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10 International Dividend Paying Growth Stocks

by: Danny Furman May 25, 2009 | about stocks: 
The list below was largely inspired by two Seeking Alpha articles I read recently, "Dividend Investing vs. Trading" and "Altria, Value Play or Value Trap?" In the former, author Dividend Growth Investor reminds us that long-term holding and reinvesting dividends from industry leaders is the historical "holy grail" of investment strategies. Equally influential were many of the comments made in response to the article, which were overwhelmingly in concordance with the author's sentiments. My other reference, written by Ryan Vanzo, warns investors of the risks associated with a high-yielding, financially sound company with signs of negative growth in the future.

Currently, about half of my stock portfolio is comprised of dividend payers in what I consider safe and growing industries. The other half is deep value growth plays, such as profitable China smallcaps trading at under half their book value. The gambler in me is very fond of the latter, and in no way has my confidence declined in any of my holdings. I do, however, have a family history of high blood pressure, not to mention a strong appreciation for sleeping at night. Either way, 6 months from now I intend for some combination of the companies below to make up 85%+ of my holdings.

The only criteria for my list was at least one annual dividend. Beyond that, generally equally weighted are percentage yield, valuation, financial strength and future growth prospects. My opinions on future growth eliminate most manufacturing, retail, banking and real estate stocks from consideration.

10. Indonesia Telecom (TLK): An ETF may be a better way to play this agriculturally wealthy and rapidly growing nation, but this telecom provider operates more profitably than most international counterparts.

9. Guangshen Railway Co (GSH): Railroads are a major target of China's stimulus package as it transforms itself into a more self-sufficient consumer. Guangshen grew revenues and income over 10% year-over-year in Q1 09 and trades at book value.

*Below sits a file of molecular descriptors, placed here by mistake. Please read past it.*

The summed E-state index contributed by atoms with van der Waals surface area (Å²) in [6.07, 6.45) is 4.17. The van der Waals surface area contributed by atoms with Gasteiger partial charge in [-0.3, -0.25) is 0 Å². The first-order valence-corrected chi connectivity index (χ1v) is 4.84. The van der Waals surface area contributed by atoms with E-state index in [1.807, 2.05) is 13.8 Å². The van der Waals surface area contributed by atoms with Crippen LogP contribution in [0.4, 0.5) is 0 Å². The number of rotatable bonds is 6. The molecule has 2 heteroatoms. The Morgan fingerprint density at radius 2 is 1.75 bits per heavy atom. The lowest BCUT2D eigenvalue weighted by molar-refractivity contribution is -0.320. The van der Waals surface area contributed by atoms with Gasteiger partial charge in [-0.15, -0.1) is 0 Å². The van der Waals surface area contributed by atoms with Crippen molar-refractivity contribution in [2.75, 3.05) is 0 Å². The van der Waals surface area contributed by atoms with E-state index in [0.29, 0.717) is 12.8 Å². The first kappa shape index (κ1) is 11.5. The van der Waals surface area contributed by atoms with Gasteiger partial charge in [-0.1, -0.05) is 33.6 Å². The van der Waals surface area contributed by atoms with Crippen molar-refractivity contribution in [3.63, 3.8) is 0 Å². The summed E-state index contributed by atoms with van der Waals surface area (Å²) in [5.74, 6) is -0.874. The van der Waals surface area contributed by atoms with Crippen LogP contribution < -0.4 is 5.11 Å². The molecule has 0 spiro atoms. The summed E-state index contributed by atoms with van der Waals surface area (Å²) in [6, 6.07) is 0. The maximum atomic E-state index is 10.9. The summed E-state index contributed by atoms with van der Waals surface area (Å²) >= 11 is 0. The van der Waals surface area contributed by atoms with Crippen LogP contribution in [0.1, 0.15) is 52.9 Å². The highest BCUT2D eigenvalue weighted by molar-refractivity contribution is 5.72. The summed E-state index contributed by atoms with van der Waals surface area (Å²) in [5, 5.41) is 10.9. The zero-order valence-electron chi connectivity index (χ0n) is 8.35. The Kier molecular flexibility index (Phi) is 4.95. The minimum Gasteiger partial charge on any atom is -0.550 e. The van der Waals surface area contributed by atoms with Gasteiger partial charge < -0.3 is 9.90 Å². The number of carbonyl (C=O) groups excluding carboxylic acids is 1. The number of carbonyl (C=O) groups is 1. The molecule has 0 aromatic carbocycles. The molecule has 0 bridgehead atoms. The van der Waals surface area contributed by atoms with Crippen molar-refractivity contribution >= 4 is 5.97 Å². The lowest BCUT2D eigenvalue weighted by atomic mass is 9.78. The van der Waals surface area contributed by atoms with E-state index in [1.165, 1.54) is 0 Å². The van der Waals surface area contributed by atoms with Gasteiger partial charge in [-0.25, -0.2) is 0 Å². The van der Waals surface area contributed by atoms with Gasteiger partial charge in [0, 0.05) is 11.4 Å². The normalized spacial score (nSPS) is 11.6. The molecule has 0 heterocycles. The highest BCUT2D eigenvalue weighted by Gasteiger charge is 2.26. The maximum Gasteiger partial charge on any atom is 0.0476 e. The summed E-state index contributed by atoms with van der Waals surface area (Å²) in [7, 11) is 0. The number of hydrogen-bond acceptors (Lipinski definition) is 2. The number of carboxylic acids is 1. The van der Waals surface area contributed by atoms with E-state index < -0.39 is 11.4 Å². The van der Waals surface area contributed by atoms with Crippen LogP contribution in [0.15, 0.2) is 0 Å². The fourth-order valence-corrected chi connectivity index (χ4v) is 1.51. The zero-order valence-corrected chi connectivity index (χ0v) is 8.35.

8. Consolidated Water Co (CWCO): This is a current holding of mine and I don't expect that to change in the next decade. CWCO is a Bermuda-based leader in desalination and trades at a huge discount to less profitable American competitor ERII, which does not pay a dividend. Our need for desalination is being realized and will never stop growing.

7. Turkcell Iletisim Hizmetleri (TKC): This Turkish telecom provider won't pay its next dividend for a year, but operations have held up well during the economic downturn. This is an interesting currency hedge with a yield over 6% and valuation not far up from 4-year lows.

6. Gold Fields Ltd. (GFI): Inflationary worries have the world's most gold-rich country garnering more attention from investors than ever before. This profitable miner pays a modest quarterly dividend and trades at a book value discount of over 50% to Anglogold (AU) or Randgold (GOLD).

5. China Mobile (CHL): China's telecom giant boasts a PEG ratio of 0.42 and hasn't recovered in price nearly as much as the country's other industry leaders. Throw in a 4% yield and nationally subsidized infrastructure growth and this stock looks very ripe.

4. Veolia Environment (VE): This highly leveraged, highly diversified world leader in wastewater management and environmental services trades at just over book value, 70% off 52-week highs. Annual dividend yield is 5.5%.

3. CPFL Energia (CPL): This Brazilian electric utility recently reported first quarter net income growth of 6.5% and has a record of distributing profits as dividends. Over $11/share has been paid to shareholders over the last 3 years.

2. Sociedad Minera y Quimica de Chile (SQM): Almost 200% up from October lows this is still a screaming buy. SQM mines the world's most abundantly accessible lithium and Chile boasts South America's most concentrated gold deposits. Earnings grew 179% in 2008 and this company operates at nowhere near capacity.

1. Companhia de Saneamento Basico do Estado de Sao Paulo (SBS): Sao Paulo's leading water utility company trades at 64% of book value. Dividends are irregular, but have been paid no less than semi-annually for the last 4 years. Shareholders of record on May 29 will receive a recently announced $0.47/share payment.

In case it's not already clear, I believe that water utility companies are terribly undervalued. Water is the most important resource for every person in every country. There are dozens of profitable water utilities that operate regionally in the US and I consider most of them great investments. Brazilians are simply greater consumers than us and SBS is both relatively and historically much cheaper than domestic options in the sector. Additionally, US water companies face greater competition and regulation, inhibiting expansion to other regions, nor are they as diversified as VE.

Disclosure: Long VE, SBS, SQM, CPL, GFI, CWCO.